Blah blah men and women blah blah friends blah blah sigh.

We’re so hung up on this and it’s really not as complicated as people make it.

People who give advice in this area often use words like “friendly” and “boundaries” and spill a lot of ink over the verse that talks about treating younger women “with absolute purity” and stuff. But they forget about the middle of that verse, which says “AS SISTERS.” Not “as potential seductresses, with absolute purity,” or even, “know your own weaknesses, and therefore treat women with absolute purity,” but “as sisters,” in a passage that encourages us to treat older people as parents and younger people as siblings — i.e., family! The purity of relationships in the body of Christ is grounded in familial affection, not “boundaries.”

That’s not to say that you shouldn’t even have boundaries (and here I’m talking about relationships among peers, not pastor-church member or employer-employee relationships or whatever which will likely need a little more specificity and care). But if your boundaries preclude you from paying what you owe to your brothers and sisters, they’re too narrow and — dare I say it — possibly sinful!

We’ve gotten so negative on all this when I think it would be much biblical — not to mention more effective and less neurotic — to say, “Treat your friends of the opposite sex with MORE care, MORE genuine, selfless love, not less,” than to say, “Distance yourself from others because they’re a sin danger to you.”

Trouble is, the principle of love is always more complicated than a list of rules. We like rules. We think they make us holier, that they protect our reputation from the slander of the world, that they actually stop us from sinning. But they don’t. They might channel our sin in another direction, or give us the reputation of being fastidious or scrupulous or (best of all!) righteous, or make us look holier. But listen, if Jesus was slandered, we will be too, even (or perhaps especially) if we require of ourselves His standard. They’ll know we are Christians by our fussiness about boundaries? No, man. They’ll know we are Christians by our love for one another.

That means a mental shift — in fact, a behavioral shift without a mental shift is just going to get you in trouble. So, repeat after me: “This brother/sister does not belong to me. They don’t exist on this Earth to fulfill my emotional or relational needs. I have a joyful obligation to love them, serve them, and to consider their ultimate good above my desires, which necessarily precludes seducing or using them, but which also excludes coldness or distance or lovelessness.”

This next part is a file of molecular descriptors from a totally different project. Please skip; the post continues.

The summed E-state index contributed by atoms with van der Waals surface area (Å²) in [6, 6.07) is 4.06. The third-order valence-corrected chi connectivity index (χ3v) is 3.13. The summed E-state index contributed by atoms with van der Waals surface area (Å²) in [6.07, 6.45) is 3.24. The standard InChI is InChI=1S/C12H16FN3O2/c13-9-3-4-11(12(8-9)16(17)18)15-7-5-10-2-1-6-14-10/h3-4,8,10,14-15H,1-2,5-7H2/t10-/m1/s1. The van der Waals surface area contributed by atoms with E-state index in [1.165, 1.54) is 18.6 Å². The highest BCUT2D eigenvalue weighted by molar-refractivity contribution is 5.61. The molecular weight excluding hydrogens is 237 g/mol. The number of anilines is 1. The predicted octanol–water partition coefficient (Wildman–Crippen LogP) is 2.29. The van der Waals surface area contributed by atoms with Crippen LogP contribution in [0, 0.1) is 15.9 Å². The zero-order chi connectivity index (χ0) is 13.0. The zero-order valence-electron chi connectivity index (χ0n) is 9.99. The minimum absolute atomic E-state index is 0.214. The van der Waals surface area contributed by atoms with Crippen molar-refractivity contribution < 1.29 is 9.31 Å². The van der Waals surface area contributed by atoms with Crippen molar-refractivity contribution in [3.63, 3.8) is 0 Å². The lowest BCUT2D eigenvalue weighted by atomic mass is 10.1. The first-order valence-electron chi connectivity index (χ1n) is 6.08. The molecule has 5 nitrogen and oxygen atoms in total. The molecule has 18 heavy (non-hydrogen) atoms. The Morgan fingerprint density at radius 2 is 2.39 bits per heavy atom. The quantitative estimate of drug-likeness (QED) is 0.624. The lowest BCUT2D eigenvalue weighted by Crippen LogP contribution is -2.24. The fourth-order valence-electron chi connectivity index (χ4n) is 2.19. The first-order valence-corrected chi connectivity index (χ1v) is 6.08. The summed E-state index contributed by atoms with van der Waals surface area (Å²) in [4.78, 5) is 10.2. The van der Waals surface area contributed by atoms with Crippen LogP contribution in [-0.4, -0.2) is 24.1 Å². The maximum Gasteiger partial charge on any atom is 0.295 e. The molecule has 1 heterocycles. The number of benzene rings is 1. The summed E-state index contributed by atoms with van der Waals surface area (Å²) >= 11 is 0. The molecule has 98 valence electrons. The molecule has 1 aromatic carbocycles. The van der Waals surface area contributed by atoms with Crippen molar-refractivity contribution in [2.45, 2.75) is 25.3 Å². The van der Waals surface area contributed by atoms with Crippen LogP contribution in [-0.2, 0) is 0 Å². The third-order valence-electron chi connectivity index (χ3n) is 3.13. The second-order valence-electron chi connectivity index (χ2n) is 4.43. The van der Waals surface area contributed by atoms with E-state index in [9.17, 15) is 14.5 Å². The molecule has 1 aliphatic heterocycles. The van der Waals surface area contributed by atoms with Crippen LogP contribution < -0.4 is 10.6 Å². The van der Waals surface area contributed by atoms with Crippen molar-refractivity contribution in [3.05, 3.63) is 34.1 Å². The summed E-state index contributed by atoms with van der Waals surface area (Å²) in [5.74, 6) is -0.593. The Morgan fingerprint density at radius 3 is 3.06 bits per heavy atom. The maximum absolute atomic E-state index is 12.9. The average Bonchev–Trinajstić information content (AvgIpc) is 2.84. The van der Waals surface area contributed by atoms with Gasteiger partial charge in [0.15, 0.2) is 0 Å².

We are in the same family, y’all — we are actually truly really brothers and sisters. We have got to stop letting ourselves off the hook about loving one another by making a list of supposedly sin-preventing rules that distance us from one another. I honestly believe that what keeps us from sinning is not a longer list of rules but a bigger vision of Jesus. And I believe a bigger vision of Jesus — who He is and what He did to make us one with God and one with each other — will result in more love, more self-sacrifice, more connection, more genuine affection, more of just being the family that Jesus made us. More.

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14 thoughts on “Blah blah men and women blah blah friends blah blah sigh.

  1. Hm…I think realistically, though, if you spend enough one-on-one time with someone of the opposite sex, one or both of you will no longer think of the other as “just friends.” Also, it’s inappropriate for married people to spend a lot of time with someone of the opposite sex one-on-one. You can say that’s legalism, but I honestly think it’s realistic. And I love you, even if we disagree!! 🙂

  2. I mean, you can take the approach that I am a sister to this brother, so we can laugh over coffee and watch movies together on my couch. Realistically, though, someone will end up having “feelings” for the other. Plus, it doesn’t honor my husband…even if nobody confesses that they’ve developed feelings.

    • Hey girl, if anyone uses the Gospel, uses love as an excuse to spend lots of alone time with a brother or sister they’re not married to, or really as an “excuse” for anything, they need rebuked, and I hope you can tell that that is absolutely 100% not what I’m arguing for here. Note that I never said “one-on-one time” or anything of the kind. My concern is the heart attitude that drives people to refuse to pick up a sister who’s walking home in the rain or to shun ordinary conversation or kindness or to treat a brother or sister like a threat rather than, you know, a brother or sister — and you know that happens! — in the name of “boundaries.”

      • I agree, but what I’m saying is that many people wouldn’t use the Gospel as an excuse to hang out one-on-one with someone they aren’t married to. It can begin with pure intentions, but realistically ends in something else. For some reason, I just feel that this is the case more often than men and women totally avoiding each other and not being friendly at all. I hope my comments don’t seem far fetched! I’m writing in light of the video I posted a few days ago: Can Men and Women be “Just Friends”?